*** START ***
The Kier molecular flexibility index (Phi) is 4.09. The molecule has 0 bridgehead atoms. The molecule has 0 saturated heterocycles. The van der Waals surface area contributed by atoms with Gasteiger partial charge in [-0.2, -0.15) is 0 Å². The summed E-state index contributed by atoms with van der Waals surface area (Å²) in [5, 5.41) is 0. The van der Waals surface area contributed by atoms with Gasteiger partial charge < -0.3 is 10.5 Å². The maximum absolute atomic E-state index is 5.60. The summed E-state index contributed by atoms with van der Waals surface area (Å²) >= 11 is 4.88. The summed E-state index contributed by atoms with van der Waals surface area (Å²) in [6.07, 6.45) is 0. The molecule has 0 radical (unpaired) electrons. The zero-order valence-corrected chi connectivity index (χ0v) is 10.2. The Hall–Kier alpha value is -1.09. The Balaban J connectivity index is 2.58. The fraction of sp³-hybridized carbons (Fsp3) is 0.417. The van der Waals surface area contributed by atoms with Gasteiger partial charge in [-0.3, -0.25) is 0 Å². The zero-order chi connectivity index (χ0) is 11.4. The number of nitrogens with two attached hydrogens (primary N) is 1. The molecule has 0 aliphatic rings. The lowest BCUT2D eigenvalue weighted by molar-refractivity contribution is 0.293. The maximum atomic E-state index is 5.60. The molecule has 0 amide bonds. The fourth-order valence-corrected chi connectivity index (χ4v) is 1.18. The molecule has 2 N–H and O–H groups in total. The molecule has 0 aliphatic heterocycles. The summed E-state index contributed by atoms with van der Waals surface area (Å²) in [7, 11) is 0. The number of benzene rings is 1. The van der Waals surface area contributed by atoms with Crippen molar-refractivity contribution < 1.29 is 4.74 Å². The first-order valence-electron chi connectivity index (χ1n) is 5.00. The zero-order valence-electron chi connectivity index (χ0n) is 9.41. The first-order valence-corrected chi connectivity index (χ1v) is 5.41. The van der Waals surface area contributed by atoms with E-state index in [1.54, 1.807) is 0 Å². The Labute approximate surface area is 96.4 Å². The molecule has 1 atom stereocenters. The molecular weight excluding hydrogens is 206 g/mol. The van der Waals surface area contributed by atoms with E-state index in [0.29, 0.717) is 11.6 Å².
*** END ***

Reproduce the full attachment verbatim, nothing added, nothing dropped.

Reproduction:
The Kier molecular flexibility index (Phi) is 4.09. The molecule has 0 bridgehead atoms. The molecule has 0 saturated heterocycles. The van der Waals surface area contributed by atoms with Gasteiger partial charge in [-0.2, -0.15) is 0 Å². The summed E-state index contributed by atoms with van der Waals surface area (Å²) in [5, 5.41) is 0. The van der Waals surface area contributed by atoms with Gasteiger partial charge < -0.3 is 10.5 Å². The maximum absolute atomic E-state index is 5.60. The summed E-state index contributed by atoms with van der Waals surface area (Å²) >= 11 is 4.88. The summed E-state index contributed by atoms with van der Waals surface area (Å²) in [6.07, 6.45) is 0. The molecule has 0 radical (unpaired) electrons. The zero-order valence-corrected chi connectivity index (χ0v) is 10.2. The Hall–Kier alpha value is -1.09. The Balaban J connectivity index is 2.58. The fraction of sp³-hybridized carbons (Fsp3) is 0.417. The van der Waals surface area contributed by atoms with Gasteiger partial charge in [-0.3, -0.25) is 0 Å². The zero-order chi connectivity index (χ0) is 11.4. The number of nitrogens with two attached hydrogens (primary N) is 1. The molecule has 0 aliphatic rings. The lowest BCUT2D eigenvalue weighted by molar-refractivity contribution is 0.293. The maximum atomic E-state index is 5.60. The molecule has 0 amide bonds. The fourth-order valence-corrected chi connectivity index (χ4v) is 1.18. The molecule has 2 N–H and O–H groups in total. The molecule has 0 aliphatic heterocycles. The summed E-state index contributed by atoms with van der Waals surface area (Å²) in [7, 11) is 0. The number of benzene rings is 1. The van der Waals surface area contributed by atoms with Crippen molar-refractivity contribution < 1.29 is 4.74 Å². The first-order valence-electron chi connectivity index (χ1n) is 5.00. The zero-order valence-electron chi connectivity index (χ0n) is 9.41. The first-order valence-corrected chi connectivity index (χ1v) is 5.41. The van der Waals surface area contributed by atoms with E-state index in [1.54, 1.807) is 0 Å². The Labute approximate surface area is 96.4 Å². The molecule has 1 atom stereocenters. The molecular weight excluding hydrogens is 206 g/mol. The van der Waals surface area contributed by atoms with E-state index in [0.29, 0.717) is 11.6 Å².